Central Valley region
Daringly different Mediterranean inspired blends
Carmichael Vintners was born out of a desire by its original owner to produce a number of blended wines that were European by design and Californian by nature. Owner Michael Levin sourced grapes from different parts of California and made the winery name a combination of his wife Carmen and his own first names.
Carmichael Vintners was sold in 2003 to Richard Spencer, who immediately built an imposing 20,000 square foot winery in Madera, California, a city that is known industry-wide as the home of the incredibly successful (and large) Gallo Brothers Winery. “Since we were buying a great deal of our fruit from both the Central Coast and also the Sierra Foothills region,” informed Debra Morris, general manager of Carmichael Vintners, “the selection of Madera as a home for the winery was a natural since Madera is practically in the middle of everything. The location is also quite cost efficient, and that makes a big difference to our bottom line.” Carmichael Vintners made its debut in the wine business with a smallish production of around 500 cases sometime in 2001. It has grown slowly and will produce just over 3,000 cases this year.
“We’re in no real hurry to grow,” Morris added, “in fact, our five year plan calls for us to be around the 8,000 case level, and that just happens to be our ultimate goal. By staying small, we will be able to control our own destiny and to us that means quality.” Morris and the small staff of eight at Carmichael Vintners are truly excited at the future prospects of the Central Valley boutique winery. Morris pointed out that the winery has already enjoyed an uptick in grape quality with some recent purchases and new contracts.
“In Napa Valley, for instance, we have already bought some Cabernet from Chalk Hill and have several other top vineyards under contract for this coming year. It’s much the same story around the state, where we are starting to really pick and choose our sources. This sort of quality direction is great for the staff and also for the winery.”
Debra Morris is a wine industry veteran for more than two decades and has had a major hand in developing the marketing aspects of Carmichael Vintners. In her own words, “we are aiming for an old world feel for our wines, a feel that also includes a fruit vibrancy that the wines might not enjoy were they made in Europe.” Simply put, Morris wants to make European style blends that accurately reflect the personality of superior California fruit. She explained further, “California, in my opinion, really doesn’t have bad vintages. It’s true that some are better than others, but due to the excellent growing conditions California vintners always enjoy the luxury of being able to produce wines with great vibrancy. We want our wines at Carmichael Vintners to be very drinkable but also to be able to stand a bit of bottle and cellar age.”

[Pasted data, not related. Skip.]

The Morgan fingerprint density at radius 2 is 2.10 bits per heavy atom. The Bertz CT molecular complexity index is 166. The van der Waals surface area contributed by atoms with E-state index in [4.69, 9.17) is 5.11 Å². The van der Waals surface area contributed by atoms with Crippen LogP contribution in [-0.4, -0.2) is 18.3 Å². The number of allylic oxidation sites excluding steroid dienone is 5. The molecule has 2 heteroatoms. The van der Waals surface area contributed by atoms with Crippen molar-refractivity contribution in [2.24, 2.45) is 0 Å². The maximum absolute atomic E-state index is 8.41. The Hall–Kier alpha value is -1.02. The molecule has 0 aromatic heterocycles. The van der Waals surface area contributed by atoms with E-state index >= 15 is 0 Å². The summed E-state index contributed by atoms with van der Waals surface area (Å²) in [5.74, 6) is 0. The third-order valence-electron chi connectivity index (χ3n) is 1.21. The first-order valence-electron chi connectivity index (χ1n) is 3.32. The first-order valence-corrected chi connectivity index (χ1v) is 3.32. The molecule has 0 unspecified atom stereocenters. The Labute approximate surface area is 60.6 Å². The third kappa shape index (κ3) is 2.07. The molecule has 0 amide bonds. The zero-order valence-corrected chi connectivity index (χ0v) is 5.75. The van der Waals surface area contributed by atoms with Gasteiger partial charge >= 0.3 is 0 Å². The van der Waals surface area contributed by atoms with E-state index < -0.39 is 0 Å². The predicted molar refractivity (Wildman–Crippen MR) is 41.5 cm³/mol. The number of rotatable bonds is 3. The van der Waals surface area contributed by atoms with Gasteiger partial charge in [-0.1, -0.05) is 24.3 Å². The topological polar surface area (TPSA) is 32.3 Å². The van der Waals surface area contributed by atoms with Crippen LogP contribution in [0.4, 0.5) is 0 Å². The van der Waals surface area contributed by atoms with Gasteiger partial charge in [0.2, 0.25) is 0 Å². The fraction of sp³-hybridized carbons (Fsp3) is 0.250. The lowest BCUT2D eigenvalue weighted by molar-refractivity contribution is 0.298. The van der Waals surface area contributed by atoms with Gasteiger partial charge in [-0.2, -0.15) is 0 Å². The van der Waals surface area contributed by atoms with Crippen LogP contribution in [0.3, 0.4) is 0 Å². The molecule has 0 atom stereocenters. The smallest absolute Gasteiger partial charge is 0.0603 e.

Carmichael Vintners is also expressing the winery’s continued development with some new packaging that will tend to reflect the patina of something old, well worn and also tied to the earth. A chocolate brown theme with earthy color palates highlighted by a modern edge complete the new packaging. Carmichael Vintners seems poised to join the growing number of smaller, well-priced wineries that are carving out specific niches for themselves in the incredibly difficult wine industry of today. With more consumers feeling the pinch of the extended recession, Carmichael Vintners might just be in the right place at the right time.
“We have been fortunate that our wines have always been well received,” concluded Debra Morris.” It has always provided us with a good consumer base to draw from. I feel that with our new emphasis on high quality fruit, the upside looks very bright. Our new owner has provided us with all the tools we need, and now it’s up to us to make things happen. It’s really a grand time to be around the winery.”
From the looks of it, a good deal of what is mentioned is already happening, as proved by this month’s Gold Series selections. It’s always fun to catch a winery on the way up when it’s small, and then enjoy its wines as it gains notoriety. Such is the case with Carmichael Vintners, a good story and really good wines.
About the Vineyard